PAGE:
• One 1/4 oz packet active dry yeast
  • 2 tablespoons melted virgin coconut oil
  • 3 1/4 cups all-purpose flour, plus additional for dusting work surface
  • 1 teaspoon salt

Filling

  • 12 ounce jar roasted red peppers
  • 5.75 ounce jar pimento-stuffed green olives (about 1 1/2 cups)
  • 2.4 ounce capers (about 2/3 cup)
  • 1 cup dark raisins
  • 2 tablepsoons dark brown sugar
  • 1 clove garlic, minced or grated on a microplane grater to a fine pulp
  • 1/2 teaspoon liquid smoke
  • 1 teaspoon dried thyme
  • 1 teaspoon dried oregano
  • 1/4 cup extra virgin olive oil
  • Extra olive oil for brushing
  • Smoked salt for sprinkling

1. Pour the warm almond milk into a bowl, whisk in the brown sugar and sprinkle the yeast on top. Cover with plastic wrap and set aside for 10 minutes until foamy.

2. Whisk in the melted coconut oil, then stir in the flour 1 cup at a time and stir for a few minutes into a thick, slightly sticky dough. Cover the top of the bowl tightly with a double layer of plastic wrap and set aside overnight for about 12 hours, or for a minimum of 2 hour or until doubled in size.

3. While the dough is done rising, drain the peppers very well, dice and transfer to a large colander. Drain the olives, roughly dice and add to the peppers. Drain the capers, add to the olives and peppers and using your hands firmly squeeze everything to remove as much liquid as possible. Transfer to a small bowl, add the remaining filling ingredients EXCEPT for the olive oil and combine thoroughly. Line two baking sheets with parchment paper.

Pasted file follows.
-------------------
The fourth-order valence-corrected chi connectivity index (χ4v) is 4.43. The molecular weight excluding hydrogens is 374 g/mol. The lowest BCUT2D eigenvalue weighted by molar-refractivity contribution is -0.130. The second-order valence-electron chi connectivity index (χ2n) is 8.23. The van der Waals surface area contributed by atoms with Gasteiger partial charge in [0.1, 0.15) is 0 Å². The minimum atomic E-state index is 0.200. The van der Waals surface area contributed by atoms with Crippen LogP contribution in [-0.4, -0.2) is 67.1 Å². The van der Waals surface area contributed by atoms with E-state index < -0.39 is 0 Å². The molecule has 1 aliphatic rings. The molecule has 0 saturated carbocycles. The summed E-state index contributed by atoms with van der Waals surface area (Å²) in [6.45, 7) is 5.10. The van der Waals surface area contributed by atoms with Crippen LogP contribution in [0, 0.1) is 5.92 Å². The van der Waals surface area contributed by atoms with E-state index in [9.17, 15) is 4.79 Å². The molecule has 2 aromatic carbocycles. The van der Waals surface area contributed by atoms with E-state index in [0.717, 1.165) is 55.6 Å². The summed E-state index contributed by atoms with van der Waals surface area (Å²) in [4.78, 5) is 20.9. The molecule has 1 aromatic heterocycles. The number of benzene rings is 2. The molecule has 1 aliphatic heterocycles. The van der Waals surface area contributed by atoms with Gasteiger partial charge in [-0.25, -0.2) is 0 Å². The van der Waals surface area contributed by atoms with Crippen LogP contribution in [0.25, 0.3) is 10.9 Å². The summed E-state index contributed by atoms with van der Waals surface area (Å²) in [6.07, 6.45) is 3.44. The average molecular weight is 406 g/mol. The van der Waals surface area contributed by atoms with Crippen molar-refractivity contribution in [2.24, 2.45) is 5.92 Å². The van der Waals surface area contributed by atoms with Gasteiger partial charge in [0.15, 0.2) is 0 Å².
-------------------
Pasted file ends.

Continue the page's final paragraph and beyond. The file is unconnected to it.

4. Generously flour a large work surface and use your hands or a rubber spatula to transfer the dough to the work surface. Sprinkle the top of the dough generously with flour, then dust a rolling pin with flour and roll the dough into a rectangle roughly 16 x 10. If necessary, sprinkle the dough with flour to stop any sticking. Brush the olive oil over the dough, leaving about 1 inch of space around the edges.

5. Use your hand to press down on the filling in the bowl and drain away any excess liquid that may have collected. Spread the filling in an even layer over the olive oil. Carefully roll up the dough like a jelly roll and pinch the along the seam to seal, then pinch and tuck in the ends. Place the dough log seam side down and slice into pieces about 1 1/2 inches thick.

6. Carefully transfer the slices (they may be a little fragile, loaded with filling) about 2 inches apart on the paper-lined baking sheets. Gently re-shape the slices if necessary. Cover buns with a damp, clean kitchen cloth and set aside for about 1 hour or until doubled in size. When ready to bake, preheat the oven to 375F.